MEMORANDUM AND ORDER
Plaintiff, a patient at the Norfolk Regional Center ("NRC"), has been given leave to proceed in forma pauperis. (Filing 5.) The court now conducts an initial review of Plaintiff's Complaint to determine whether summary dismissal is appropriate under 28 U.S.C. § 1915(e)(2).
I. SUMMARY OF COMPLAINT
Plaintiff alleges that he was given a privilege suspension at the NRC for allegedly calling another patient a derogatory name. When Plaintiff attempted to investigate the basis for his suspension by talking to Defendant security specialists Leon, Michelle, and Beasley, Plaintiff alleges that two security guards (Defendants Hunter and Kolton) threatened to, and did, inject Plaintiff with forced medication (with approval by Defendant Larry Sohler) "as a way to silence" him, which caused Plaintiff to suffer a severe anxiety attack. Plaintiff requests money damages from the Defendants in their individual capacities.
II. LEGAL STANDARDS ON INITIAL REVIEW
The court is required to review in forma pauperis complaints to determine whether summary dismissal is appropriate. See 28 U.S.C. § 1915(e). The court must dismiss a complaint or any portion of it that states a frivolous or malicious claim, that fails to state a claim upon which relief may be granted, or that seeks monetary relief from a defendant who is immune from such relief. 28 U.S.C. § 1915(e)(2)(B).
Pro se plaintiffs must set forth enough factual allegations to "nudge their claims across the line from conceivable to plausible," or "their complaint must be dismissed." Bell Atlantic Corp. v. Twombly, 550 U.S. 544, 569-70 (2007); see also Ashcroft v. Iqbal, 556 U.S. 662, 678 (2009) ("A claim has facial plausibility when the plaintiff pleads factual content that allows the court to draw the reasonable inference that the defendant is liable for the misconduct alleged.").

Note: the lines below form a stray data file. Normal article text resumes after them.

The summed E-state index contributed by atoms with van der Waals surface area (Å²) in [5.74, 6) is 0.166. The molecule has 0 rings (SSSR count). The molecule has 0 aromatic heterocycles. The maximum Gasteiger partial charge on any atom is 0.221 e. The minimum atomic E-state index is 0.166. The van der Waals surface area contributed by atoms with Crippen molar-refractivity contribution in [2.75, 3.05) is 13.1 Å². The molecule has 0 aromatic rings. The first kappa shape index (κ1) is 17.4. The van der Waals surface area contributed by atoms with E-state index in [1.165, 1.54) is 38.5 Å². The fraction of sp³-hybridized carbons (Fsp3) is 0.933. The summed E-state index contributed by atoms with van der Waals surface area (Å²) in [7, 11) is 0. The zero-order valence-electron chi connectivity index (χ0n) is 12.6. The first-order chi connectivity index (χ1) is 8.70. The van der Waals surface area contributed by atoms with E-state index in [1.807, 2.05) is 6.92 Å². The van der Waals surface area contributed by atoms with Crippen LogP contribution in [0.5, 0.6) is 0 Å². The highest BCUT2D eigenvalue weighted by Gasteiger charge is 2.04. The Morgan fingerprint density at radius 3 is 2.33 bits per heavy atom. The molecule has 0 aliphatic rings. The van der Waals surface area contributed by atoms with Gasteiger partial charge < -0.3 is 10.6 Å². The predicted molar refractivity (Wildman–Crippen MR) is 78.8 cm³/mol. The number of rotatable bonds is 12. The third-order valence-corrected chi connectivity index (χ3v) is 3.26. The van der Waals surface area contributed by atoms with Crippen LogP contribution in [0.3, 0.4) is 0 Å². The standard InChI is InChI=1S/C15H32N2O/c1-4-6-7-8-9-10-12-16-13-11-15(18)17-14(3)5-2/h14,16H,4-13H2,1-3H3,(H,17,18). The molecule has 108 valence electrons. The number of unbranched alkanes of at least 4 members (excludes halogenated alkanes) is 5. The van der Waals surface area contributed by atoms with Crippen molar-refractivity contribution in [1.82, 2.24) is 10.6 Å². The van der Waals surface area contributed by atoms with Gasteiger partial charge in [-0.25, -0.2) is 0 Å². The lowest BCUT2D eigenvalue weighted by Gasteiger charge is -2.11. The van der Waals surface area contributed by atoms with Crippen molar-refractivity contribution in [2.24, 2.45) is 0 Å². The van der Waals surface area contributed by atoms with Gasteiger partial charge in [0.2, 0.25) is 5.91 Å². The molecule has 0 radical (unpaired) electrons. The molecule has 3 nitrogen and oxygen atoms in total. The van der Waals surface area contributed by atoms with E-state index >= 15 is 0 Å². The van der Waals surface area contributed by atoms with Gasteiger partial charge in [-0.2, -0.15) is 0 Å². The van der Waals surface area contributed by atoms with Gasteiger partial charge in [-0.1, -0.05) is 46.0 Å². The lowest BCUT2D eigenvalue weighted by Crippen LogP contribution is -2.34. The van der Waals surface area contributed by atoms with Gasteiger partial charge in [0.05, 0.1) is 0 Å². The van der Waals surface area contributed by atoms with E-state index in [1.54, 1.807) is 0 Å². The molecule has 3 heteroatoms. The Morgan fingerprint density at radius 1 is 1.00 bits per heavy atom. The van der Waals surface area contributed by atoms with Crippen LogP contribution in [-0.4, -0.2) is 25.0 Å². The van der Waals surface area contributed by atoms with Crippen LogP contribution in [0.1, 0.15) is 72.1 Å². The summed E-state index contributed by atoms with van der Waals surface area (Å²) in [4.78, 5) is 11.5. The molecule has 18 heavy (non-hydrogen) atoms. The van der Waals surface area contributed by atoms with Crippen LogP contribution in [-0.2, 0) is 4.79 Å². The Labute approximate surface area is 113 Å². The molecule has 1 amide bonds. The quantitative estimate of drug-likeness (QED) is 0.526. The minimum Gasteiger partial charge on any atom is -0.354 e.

"The essential function of a complaint under the Federal Rules of Civil Procedure is to give the opposing party 'fair notice of the nature and basis or grounds for a claim, and a general indication of the type of litigation involved.'" Topchian v. JPMorgan Chase Bank, N.A., 760 F.3d 843, 848 (8th Cir. 2014) (quoting Hopkins v. Saunders, 199 F.3d 968, 973 (8th Cir. 1999)). However, "[a] pro se complaint must be liberally construed, and pro se litigants are held to a lesser pleading standard than other parties." Topchian, 760 F.3d at 849 (internal quotation marks and citations omitted).
Plaintiff claims he was subjected to punitive conditions of confinement; that is, he was given forced injectable medication "as a way to silence" him and prevent him from investigating a privilege suspension he had received, and that such forced medication caused him to experience a severe anxiety attack.
The "deliberate indifference" standard applies to a civilly committed individual's claim of inadequate medical care. Karsjens v. Lourey, No. 18-3343, slip op. at 5 (8th Cir. Feb. 24, 2021) (citing Senty-Haugen v. Goodno, 462 F.3d 876, 889-90 (8th Cir. 2006)). "To prevail under that standard, a plaintiff must show that officials knew about excessive risks to his health but disregarded them, and that their unconstitutional actions in fact caused his injuries." Karsjens, slip op. at 5 (quotation and citation omitted). Here, Plaintiff's claim is not really one of inadequate medical care, but instead alleges the medical effects of a form of punishment visited upon him. --------
"Neither pretrial detainees nor civilly committed individuals may be punished without running afoul of the Fourteenth Amendment." Karsjens v. Lourey, No. 18-3343, slip op. at 6 (8th Cir. Feb. 24, 2021). The Eighth Circuit Court of Appeals has recently clarified that the standard in Bell v. Wolfish , 441 U.S. 520, 535 (1979), "applies equally to conditions of confinement claims brought by pretrial detainees and civilly committed individuals, as neither group may be punished." Karsjens, slip op. at 8.